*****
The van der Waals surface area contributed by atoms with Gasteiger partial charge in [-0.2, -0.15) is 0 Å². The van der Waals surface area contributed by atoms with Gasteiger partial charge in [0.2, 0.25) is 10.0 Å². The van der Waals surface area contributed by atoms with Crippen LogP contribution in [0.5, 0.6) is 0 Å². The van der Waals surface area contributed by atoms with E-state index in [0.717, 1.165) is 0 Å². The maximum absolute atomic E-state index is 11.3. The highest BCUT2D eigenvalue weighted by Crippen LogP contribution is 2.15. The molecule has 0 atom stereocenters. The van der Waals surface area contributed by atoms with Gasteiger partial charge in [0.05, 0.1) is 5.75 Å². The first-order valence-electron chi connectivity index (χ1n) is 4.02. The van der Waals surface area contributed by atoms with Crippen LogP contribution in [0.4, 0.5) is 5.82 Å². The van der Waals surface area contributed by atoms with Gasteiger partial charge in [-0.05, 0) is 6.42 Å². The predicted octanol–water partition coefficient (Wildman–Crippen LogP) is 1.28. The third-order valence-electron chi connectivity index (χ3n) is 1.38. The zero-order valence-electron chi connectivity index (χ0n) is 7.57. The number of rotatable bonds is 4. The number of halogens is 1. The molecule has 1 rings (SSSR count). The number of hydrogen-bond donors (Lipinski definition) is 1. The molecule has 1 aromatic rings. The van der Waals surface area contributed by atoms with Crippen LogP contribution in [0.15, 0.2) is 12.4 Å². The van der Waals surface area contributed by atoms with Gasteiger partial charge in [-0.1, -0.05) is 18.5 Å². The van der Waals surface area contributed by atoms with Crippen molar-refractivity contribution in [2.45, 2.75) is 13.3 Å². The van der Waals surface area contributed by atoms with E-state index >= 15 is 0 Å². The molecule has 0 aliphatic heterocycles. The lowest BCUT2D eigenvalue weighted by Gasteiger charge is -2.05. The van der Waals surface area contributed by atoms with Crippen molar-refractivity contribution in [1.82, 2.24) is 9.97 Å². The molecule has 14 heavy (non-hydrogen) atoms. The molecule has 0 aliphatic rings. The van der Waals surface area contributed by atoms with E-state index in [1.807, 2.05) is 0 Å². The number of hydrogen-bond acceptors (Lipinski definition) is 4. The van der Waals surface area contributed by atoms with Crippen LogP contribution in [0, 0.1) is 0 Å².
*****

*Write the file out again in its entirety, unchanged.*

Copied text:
The van der Waals surface area contributed by atoms with Gasteiger partial charge in [-0.2, -0.15) is 0 Å². The van der Waals surface area contributed by atoms with Gasteiger partial charge in [0.2, 0.25) is 10.0 Å². The van der Waals surface area contributed by atoms with Crippen LogP contribution in [0.5, 0.6) is 0 Å². The van der Waals surface area contributed by atoms with E-state index in [0.717, 1.165) is 0 Å². The maximum absolute atomic E-state index is 11.3. The highest BCUT2D eigenvalue weighted by Crippen LogP contribution is 2.15. The molecule has 0 atom stereocenters. The van der Waals surface area contributed by atoms with Gasteiger partial charge in [0.05, 0.1) is 5.75 Å². The first-order valence-electron chi connectivity index (χ1n) is 4.02. The van der Waals surface area contributed by atoms with Crippen LogP contribution in [0.4, 0.5) is 5.82 Å². The van der Waals surface area contributed by atoms with Gasteiger partial charge in [-0.05, 0) is 6.42 Å². The predicted octanol–water partition coefficient (Wildman–Crippen LogP) is 1.28. The third-order valence-electron chi connectivity index (χ3n) is 1.38. The zero-order valence-electron chi connectivity index (χ0n) is 7.57. The number of rotatable bonds is 4. The number of halogens is 1. The molecule has 1 rings (SSSR count). The number of hydrogen-bond donors (Lipinski definition) is 1. The molecule has 1 aromatic rings. The van der Waals surface area contributed by atoms with Crippen LogP contribution in [0.15, 0.2) is 12.4 Å². The van der Waals surface area contributed by atoms with Gasteiger partial charge in [-0.1, -0.05) is 18.5 Å². The van der Waals surface area contributed by atoms with Crippen molar-refractivity contribution in [2.45, 2.75) is 13.3 Å². The van der Waals surface area contributed by atoms with E-state index >= 15 is 0 Å². The molecule has 0 aliphatic heterocycles. The lowest BCUT2D eigenvalue weighted by Gasteiger charge is -2.05. The van der Waals surface area contributed by atoms with Crippen molar-refractivity contribution in [1.82, 2.24) is 9.97 Å². The molecule has 14 heavy (non-hydrogen) atoms. The molecule has 0 aliphatic rings. The van der Waals surface area contributed by atoms with E-state index in [1.807, 2.05) is 0 Å². The number of hydrogen-bond acceptors (Lipinski definition) is 4. The van der Waals surface area contributed by atoms with Crippen LogP contribution in [0, 0.1) is 0 Å².